Since 1987, a group of exceptional faculty from multiple disciplines has been working at The Center for Developmental Neuroscience and Developmental Disabilities (CDN) at the College of Staten Island in order to understand the etiology of mental diseases, intellectual and developmental disabilities, and other brain diseases as well as to provide outstanding education to undergraduate and graduate students.
In 2002, the professors of the CDN established the Master’s program in Neuroscience and Developmental Disabilities with the idea of increasing the opportunities of higher education for Staten Island students interested in the neurological aspects of disease.
Since the program’s inception, more than 450 have enrolled in the Master’s in Neuroscience, consequently having an extremely positive impact on the community. The program allowed numerous students to continue with their education in healthcare (MD, dentistry, nursing) at the doctoral level, or to directly enter the job market at local Staten Island institutions dedicated to assisting people with disabilities such as Eden II, The G.R.A.C.E Foundation, and Staten Island University Hospital. Very successful scientists have started their careers with the Master’s in Neuroscience program. These remarkable professionals are now at CUNY, SUNY Downstate, Harvard University, University of Chicago, Washington University, Columbia University, Cornell University, Albert Einstein College, MIT, University of San Francisco, Stanford University, NYU, and the New York State Institute for Basic Research (IBR). Among these professionals, who had their start at the CDN, is Dr. Zaghloul Ahmed, who is now a Professor in Physical Therapy and also Dr. Abdeslem El-Idrissi, who is now the Chair of the Department of Biology at CSI. More recently, Jasmen Khan, a 2014 graduate, became the Science Outreach Coordinator at Rockefeller University. In fact, the CDN boasts the largest number of Neuroscience Doctoral students in the entire CUNY system, and offers the only Neuroscience Master’s program with emphasis on developmental and intellectual disabilities in the country.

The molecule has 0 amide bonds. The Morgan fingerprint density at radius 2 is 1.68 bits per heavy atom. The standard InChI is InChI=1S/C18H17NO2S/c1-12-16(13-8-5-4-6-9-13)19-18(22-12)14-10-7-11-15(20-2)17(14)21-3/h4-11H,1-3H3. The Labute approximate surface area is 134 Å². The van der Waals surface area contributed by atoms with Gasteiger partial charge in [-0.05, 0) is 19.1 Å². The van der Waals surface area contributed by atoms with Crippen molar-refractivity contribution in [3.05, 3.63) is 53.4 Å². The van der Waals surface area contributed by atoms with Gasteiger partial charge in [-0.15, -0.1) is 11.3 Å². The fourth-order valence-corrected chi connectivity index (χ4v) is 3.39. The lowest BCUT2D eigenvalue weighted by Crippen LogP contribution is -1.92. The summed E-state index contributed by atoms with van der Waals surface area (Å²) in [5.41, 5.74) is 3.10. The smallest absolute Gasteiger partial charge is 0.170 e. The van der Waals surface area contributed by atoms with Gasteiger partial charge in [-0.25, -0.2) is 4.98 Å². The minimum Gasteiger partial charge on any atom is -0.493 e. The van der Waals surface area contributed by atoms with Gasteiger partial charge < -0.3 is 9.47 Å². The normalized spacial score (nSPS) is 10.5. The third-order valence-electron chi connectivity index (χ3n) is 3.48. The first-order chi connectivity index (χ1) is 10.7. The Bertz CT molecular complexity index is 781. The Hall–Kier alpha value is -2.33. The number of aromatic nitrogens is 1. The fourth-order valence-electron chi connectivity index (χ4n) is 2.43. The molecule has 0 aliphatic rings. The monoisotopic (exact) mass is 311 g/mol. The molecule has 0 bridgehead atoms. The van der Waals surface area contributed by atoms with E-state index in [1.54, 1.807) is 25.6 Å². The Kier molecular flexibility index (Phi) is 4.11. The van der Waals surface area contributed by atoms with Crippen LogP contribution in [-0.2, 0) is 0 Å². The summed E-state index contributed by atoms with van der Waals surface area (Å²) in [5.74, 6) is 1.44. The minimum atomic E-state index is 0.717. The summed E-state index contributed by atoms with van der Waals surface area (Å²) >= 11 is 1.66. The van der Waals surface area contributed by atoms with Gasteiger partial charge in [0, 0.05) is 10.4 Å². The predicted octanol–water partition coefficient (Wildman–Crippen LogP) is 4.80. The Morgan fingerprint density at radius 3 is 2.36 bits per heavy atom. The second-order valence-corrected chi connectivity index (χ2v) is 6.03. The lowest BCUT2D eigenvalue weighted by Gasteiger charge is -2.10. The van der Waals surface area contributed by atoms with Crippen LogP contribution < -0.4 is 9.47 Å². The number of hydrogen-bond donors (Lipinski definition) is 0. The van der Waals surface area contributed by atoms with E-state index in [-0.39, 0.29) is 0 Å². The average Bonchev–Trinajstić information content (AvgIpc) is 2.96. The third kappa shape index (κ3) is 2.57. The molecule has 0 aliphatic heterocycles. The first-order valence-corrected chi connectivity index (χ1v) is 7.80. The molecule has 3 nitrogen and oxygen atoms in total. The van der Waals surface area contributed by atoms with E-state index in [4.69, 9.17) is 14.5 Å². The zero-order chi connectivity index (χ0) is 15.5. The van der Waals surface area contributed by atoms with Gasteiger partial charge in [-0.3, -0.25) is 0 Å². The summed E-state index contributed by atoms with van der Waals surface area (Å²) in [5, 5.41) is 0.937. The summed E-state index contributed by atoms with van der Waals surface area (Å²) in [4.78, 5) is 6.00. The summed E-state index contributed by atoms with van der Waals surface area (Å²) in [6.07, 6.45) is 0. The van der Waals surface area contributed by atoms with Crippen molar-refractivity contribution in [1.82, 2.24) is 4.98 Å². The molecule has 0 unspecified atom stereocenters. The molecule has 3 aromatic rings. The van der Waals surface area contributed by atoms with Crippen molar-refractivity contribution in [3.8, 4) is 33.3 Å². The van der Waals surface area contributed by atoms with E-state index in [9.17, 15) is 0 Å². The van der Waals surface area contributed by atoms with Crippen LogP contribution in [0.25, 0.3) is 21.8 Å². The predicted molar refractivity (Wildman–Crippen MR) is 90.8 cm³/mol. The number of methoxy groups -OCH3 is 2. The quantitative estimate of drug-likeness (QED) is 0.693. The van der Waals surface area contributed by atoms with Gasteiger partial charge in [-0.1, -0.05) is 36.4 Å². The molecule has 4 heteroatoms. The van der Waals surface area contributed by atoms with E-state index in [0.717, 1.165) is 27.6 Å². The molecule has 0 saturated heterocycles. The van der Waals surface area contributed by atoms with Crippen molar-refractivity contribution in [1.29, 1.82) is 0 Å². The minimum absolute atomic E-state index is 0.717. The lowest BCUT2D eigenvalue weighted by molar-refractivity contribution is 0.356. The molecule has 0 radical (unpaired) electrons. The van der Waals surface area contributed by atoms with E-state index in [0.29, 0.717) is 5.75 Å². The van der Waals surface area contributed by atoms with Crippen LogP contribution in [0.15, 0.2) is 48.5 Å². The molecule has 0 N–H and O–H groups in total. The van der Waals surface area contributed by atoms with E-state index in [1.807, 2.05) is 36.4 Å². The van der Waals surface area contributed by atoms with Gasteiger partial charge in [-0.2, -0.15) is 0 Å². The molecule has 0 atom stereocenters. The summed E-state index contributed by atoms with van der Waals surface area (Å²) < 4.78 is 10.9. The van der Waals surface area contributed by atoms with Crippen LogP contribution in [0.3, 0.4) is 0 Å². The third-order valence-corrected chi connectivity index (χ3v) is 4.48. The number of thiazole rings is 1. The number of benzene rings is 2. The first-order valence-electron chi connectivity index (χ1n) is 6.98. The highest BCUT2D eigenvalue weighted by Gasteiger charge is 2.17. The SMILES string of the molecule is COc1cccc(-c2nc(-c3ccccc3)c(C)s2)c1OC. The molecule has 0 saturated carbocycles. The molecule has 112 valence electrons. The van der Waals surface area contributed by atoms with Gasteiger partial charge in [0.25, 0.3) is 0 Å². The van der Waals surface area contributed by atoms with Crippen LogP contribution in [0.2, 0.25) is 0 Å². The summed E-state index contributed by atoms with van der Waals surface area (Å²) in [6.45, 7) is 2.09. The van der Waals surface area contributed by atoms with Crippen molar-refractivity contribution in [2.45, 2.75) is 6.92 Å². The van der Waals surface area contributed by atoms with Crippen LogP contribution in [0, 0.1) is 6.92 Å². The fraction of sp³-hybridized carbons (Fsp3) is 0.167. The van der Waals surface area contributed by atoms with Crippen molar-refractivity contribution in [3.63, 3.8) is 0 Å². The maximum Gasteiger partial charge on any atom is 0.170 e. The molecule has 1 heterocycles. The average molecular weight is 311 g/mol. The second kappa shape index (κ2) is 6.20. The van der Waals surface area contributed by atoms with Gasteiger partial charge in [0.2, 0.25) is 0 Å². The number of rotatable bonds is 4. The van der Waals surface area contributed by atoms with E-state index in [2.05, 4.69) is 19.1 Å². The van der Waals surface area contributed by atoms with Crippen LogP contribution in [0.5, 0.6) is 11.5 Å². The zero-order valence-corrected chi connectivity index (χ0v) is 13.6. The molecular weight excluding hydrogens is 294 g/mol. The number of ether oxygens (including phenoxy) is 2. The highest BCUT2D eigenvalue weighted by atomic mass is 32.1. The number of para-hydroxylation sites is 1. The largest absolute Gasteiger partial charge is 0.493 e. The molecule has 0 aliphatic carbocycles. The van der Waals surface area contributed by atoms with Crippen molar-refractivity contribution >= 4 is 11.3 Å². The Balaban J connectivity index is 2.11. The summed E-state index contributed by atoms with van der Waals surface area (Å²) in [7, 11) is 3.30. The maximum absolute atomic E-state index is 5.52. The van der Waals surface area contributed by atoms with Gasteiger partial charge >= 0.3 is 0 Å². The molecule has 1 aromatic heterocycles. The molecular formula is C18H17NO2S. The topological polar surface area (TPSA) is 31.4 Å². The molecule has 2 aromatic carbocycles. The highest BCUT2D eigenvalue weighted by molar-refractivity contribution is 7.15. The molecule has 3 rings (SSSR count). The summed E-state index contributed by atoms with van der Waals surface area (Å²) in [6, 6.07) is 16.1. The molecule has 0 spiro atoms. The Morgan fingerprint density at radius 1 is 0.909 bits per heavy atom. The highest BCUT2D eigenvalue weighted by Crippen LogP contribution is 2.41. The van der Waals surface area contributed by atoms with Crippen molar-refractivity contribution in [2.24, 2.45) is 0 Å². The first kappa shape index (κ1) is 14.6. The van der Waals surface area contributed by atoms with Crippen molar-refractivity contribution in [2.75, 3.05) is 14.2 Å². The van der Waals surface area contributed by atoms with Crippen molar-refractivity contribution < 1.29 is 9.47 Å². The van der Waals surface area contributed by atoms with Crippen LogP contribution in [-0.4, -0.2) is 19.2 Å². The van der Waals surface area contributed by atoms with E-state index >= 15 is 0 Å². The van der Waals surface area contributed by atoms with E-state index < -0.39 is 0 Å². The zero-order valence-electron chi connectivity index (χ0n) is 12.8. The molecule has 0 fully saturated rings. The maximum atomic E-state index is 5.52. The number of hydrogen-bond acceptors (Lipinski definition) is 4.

Another remarkable success story is that of Antony Castiello, a Master in Neuroscience graduate who is currently doing research as an ad honorem volunteer in Dr. Dan McCloskey’s and Dr. Sebastien Poget’s labs at the CDN.
Like most students working with CDN faculty, Castiello performs his research because of his passion for neuroscience—without any promise of monetary gain. He is a native Staten Islander who graduated from Tottenville High School in 2003 and enrolled at CSI to pursue a Bachelor’s degree in Science[TM1] and Economics, which he received in 2007. After a two-year hiatus, he chose to pursue the Master’s degree in Neuroscience at the CDN,which he finished in 2012. Castiello has a very personal motivation and interest in neuroscience that goes beyond the desire for a job. He has been working tirelessly to understand the chemical and physiological changes underlying Asperger Syndrome because he has been diagnosed with this syndrome. Dedicated students like Castiello and passionate faculty make the CDN one of the most unique research centers in the country.
When applying to the Master’s program, Castiello wrote: “I want to study neuroscience to use my knowledge of biology and psychology to find ways to alter the chemicals in the brains of people with Asperger’s so they can function as normal individuals and succeed in life.”
He also quoted that his Asperger’s would be a great help for his research because he could devote as much time to studying since he does not have a social life.